But should this not be what happens when we follow Yeshua? When we follow Him, does it not lead us in the same paths that He Himself walked? No, we aren’t called to fast for 40 days, but I do feel that we are called into the wilderness of our own souls in order to pray and fight against the temptations of hasatan in this very prophetic season.

I have been asked – “Could this by the inspiration for the Catholic Lent season?” Quite possibly – they traditionally put the Temptation of Messiah in the spring before Passover, and the fasting of Lent mimics the 40 days of Yeshua in the wilderness in preparation for public ministry. That being said, I haven’t actually done the footwork to prove the connection so all I can say is, “It does make a logical argument.” Though I have to say, that according to the available material on the subject – I sincerely doubt it was a conscious choice and had more to do with what they thought Yeshua was doing than with what He actually was doing.

 

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11 Comments


  1. WOW Sister!
    Always been a believer in Trumpets for Messiah’s birth and return, but always willing to think.
    Further study much required from me, thanks. I’m flabbergasted.

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    1. I was too until just recently, even wrote it in The Bridge 😉 – but you know how it is, the only way to stay “right” about everything is to stop studying lol

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    2. Joseph Good actually has a brilliant teaching proving that Messiah was born on Sukkot, which is what I have always taught (well, not always, but you know what I mean lol)

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      1. I do apologize, I had already had disproven for me the birth date, it really just slipped thru the cracks in my mind.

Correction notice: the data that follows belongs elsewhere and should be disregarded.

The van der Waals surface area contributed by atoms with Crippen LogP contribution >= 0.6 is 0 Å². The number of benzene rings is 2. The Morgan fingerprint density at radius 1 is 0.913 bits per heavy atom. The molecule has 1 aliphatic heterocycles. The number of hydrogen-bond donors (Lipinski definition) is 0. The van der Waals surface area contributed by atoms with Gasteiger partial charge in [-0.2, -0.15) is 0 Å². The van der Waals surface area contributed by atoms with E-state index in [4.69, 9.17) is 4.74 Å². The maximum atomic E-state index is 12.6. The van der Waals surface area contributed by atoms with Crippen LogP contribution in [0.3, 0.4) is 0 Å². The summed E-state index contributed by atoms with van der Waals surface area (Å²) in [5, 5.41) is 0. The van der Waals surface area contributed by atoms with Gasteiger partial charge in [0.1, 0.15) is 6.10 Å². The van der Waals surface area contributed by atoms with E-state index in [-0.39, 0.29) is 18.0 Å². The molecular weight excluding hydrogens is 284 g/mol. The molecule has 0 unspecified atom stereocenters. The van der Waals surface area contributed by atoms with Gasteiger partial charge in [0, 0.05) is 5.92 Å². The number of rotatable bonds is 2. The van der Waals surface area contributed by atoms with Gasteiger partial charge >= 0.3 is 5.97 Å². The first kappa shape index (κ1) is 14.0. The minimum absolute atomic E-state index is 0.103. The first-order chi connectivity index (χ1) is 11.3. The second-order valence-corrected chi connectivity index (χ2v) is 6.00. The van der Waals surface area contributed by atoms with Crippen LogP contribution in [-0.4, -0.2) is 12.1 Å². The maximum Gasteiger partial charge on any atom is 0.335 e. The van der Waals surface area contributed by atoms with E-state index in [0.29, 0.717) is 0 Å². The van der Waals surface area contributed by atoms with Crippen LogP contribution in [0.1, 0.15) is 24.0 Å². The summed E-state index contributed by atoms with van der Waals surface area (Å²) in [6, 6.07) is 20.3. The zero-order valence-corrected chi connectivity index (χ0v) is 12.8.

I’m not ready to stop studying. A favorite saying is “without change there can be no growth”. Shalom Shweetie.

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  2. Excellent Tyler Thank you so much. I’m about to begin Joe’s Temple study and looking forward to these nuggets like the trumpets. In recent years It has been the 5th month that I’ve experienced the pointing out of my errors as it were, from the year before. I love and have worked in agriculture most if not all of my life.
    The time you get to see the mistakes you made in the fall is during the late summer harvest. You get to see the condition of the trees, vines, etc and their fruit. Healthy plants make it through the summer easily and bear good fruit to the end of the season. Unhealthy soil or practices produce sickly fruit and plants that suffer and often die. The fifth month is my “making a note of that” month. Elul is when I make the adjustments, and Yom Teruah my commitments to more torah obedient practices so that when Yom Kippur rolls around I’m ready and committed to a game plan for the next year. Of course it doesn’t last that is why I so appreciate the opportunity to do it again next year. Each year that I actually practice this in earnest, I seem to be able to endure just a little longer the next year. We’re adding more of the liturgy this year for For Shabbat, and Rosh Chodesh as well as the Fall feasts. Our little group seems to be able to handle a bit more than in previous years. What a mighty and amazing God who has given us everything we need for life and Godliness and Chen and Hesed as we make take our journey to the promised land.

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    1. fabulous, thanks for those insights!

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  3. The problem with comparing lent to Jesus’ 40 days in the wilderness (which the rationale Roman Catholics give) is that it immediately precedes His crucifixion, thereby bypassing, ignoring, overlooking His life’s ministry of demonstrating how to perfectly live Torah. One might think, well, this is just timing, and it’s only of coincidence that one leads to the next. The problem with this perspective is that there is a pattern by this early Roman-Hellenic church of gnoring His life and how to properly obey His Father’s teachings, aka the commandments and Torah. Consider the Nicene/Apostle’s Creed does the exact same thing. This was a “church” that, along with their converted Emperor (Constantine), had decided the best approach to converting the masses (not coincidentally thereby also maintaining control over them) was to “Christianize” the most common pagan, cultic holidays. By anyone’s understanding of Torah, this is a practice that was/is absolutely forbidden! We are to worship Elohim only how He defines it, not how we justify any man-made traditional approach.